Pocket Pistol Fun with the Beretta 950 BS


Pocket pistols provide a compact, lightweight approach to concealed carry and what better model to explore than the classic Beretta 950 BS.

The Beretta 950 BS’ history begins in the 1950s with its predecessor the 950B. Manufactured by the Italian company and imported to U.S. consumers, the 950B’s reach was effectively halted in 1968 by the Gun Control Act due to its lack of external safety. Beretta was on top of it though, popping a manual safety on that pocket pistol thereby creating the Beretta 950 BS for American consumers.

Beretta 950 BS

The Beretta 950 BS offers a micro-compact design. (Photo: Don Summers/Guns.com)

The pistol garnered praise and popularity in the 1980s, appearing in a rash of movies like Octopussy, Lethal Weapon and The Big Easy, to name a few. Near and dear to many hearts, the 950 BS has remained an option for those wanting to par down their carry load.

The Beretta 950 BS

Beretta 950 BS

To comply with the Gun Control Act of 1968, the Beretta 950B got an update with a manual safety. (Photo: Don Summers/Guns.com)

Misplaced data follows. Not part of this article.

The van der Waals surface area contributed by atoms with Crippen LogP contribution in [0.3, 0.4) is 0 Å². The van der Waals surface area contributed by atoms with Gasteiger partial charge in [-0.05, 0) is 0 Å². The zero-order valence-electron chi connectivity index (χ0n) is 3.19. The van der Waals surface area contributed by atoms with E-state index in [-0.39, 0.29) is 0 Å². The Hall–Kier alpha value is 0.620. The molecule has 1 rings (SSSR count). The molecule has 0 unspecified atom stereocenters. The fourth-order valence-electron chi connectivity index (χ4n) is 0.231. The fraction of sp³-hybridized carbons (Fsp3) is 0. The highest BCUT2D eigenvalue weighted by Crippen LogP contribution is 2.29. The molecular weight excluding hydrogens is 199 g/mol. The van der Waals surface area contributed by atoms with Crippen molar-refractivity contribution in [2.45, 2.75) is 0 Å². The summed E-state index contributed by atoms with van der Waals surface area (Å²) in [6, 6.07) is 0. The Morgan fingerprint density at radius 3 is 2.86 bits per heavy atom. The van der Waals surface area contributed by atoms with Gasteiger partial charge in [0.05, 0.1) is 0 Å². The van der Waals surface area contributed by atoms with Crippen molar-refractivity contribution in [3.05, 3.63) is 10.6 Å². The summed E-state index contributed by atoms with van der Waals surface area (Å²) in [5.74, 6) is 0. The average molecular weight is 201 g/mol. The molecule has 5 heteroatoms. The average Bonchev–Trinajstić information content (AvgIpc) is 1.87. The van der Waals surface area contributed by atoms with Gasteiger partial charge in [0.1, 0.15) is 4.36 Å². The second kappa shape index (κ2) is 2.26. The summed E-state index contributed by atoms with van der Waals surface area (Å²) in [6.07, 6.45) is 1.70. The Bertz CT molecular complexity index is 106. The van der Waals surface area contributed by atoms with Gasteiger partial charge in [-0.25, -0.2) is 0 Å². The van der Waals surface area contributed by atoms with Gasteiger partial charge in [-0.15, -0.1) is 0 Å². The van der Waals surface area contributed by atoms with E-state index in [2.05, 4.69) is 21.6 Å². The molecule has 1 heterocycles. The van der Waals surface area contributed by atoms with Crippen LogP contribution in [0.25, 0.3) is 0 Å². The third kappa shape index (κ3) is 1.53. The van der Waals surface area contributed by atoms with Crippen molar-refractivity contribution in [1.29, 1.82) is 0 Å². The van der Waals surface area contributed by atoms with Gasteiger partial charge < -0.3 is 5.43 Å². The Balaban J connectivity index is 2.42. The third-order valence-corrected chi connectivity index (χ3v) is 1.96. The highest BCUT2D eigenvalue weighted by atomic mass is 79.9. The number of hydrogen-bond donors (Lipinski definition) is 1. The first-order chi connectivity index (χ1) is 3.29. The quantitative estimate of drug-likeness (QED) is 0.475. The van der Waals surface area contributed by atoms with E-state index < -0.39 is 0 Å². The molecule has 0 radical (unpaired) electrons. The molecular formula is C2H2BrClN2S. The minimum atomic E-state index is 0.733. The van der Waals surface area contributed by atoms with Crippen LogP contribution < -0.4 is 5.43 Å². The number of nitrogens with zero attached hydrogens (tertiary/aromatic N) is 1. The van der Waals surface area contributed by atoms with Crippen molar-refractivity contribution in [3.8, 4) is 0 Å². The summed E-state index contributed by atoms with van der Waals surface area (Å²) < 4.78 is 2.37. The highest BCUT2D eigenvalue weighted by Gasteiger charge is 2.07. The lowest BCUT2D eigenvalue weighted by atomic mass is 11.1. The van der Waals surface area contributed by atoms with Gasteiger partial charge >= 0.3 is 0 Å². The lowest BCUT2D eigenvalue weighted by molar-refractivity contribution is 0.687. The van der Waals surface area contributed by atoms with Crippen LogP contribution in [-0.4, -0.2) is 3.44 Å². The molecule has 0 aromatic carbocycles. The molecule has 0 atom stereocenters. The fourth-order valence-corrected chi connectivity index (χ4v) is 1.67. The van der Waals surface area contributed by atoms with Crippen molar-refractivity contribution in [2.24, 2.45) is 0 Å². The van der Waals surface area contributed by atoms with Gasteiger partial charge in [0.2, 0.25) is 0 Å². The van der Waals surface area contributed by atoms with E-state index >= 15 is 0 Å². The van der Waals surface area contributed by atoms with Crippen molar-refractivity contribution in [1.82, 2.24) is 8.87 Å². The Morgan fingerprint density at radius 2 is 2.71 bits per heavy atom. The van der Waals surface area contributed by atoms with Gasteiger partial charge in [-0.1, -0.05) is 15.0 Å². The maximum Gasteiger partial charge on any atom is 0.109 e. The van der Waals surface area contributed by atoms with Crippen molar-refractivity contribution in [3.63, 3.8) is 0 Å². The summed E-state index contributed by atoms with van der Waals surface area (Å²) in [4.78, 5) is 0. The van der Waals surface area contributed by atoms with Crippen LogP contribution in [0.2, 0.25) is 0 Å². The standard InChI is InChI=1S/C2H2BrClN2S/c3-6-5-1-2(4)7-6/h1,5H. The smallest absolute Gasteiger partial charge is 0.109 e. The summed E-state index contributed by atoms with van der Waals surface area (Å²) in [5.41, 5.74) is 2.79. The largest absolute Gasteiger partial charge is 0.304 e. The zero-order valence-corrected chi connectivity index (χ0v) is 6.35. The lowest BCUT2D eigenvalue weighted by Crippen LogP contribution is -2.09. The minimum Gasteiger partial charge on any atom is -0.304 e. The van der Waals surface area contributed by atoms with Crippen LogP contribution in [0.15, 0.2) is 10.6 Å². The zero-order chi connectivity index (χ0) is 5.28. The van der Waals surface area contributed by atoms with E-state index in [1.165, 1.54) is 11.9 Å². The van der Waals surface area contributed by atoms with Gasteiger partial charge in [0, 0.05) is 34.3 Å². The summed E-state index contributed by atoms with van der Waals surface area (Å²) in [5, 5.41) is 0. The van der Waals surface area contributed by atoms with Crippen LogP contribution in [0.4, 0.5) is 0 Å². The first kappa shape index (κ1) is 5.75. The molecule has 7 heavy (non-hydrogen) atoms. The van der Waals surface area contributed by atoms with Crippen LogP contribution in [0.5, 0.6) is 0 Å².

Chambered in .25 ACP, the 950 BS brings a centerfire round to the pocket pistol arena. Boasting a 2.4-inch barrel with weight hovering just under 10-ounces, the Beretta 950 BS offers a capacity of 8+1 rounds. As previously mentioned, the 950 BS sports a manual safety and also still opts for the half-cock — a nice feature for concealed carry enthusiasts.

The 950 BS provides a unique action featuring a flip-up barrel. It makes sense given how small this gun is, making slide manipulations extremely difficult. Beretta sticks to a steel upper and alloy lower, giving the gun a nice feel. At the range alongside Winchester 50-grain ammo, the 950 BS faired well at 5 to 7-yards.

Beretta 950 BS

The 950 BS features a flip-up barrel. (Photo: Don Summers/Guns.com)

Final Thoughts

Beretta 950 BS

The magazine offers an 8-round capacity. (Photo: Don Summers/Guns.com)

Though Beretta put the kibosh on the 950 BS design, relegating it to collectors and the used market, the company does manufacture the Beretta 21A. The 21A offers a similar slimmed-down design sans the flip-up barrel. While I wouldn’t carry either as my primary carry gun, the Beretta 950 BS and it’s updated partner the 21A make excellent back-up guns.


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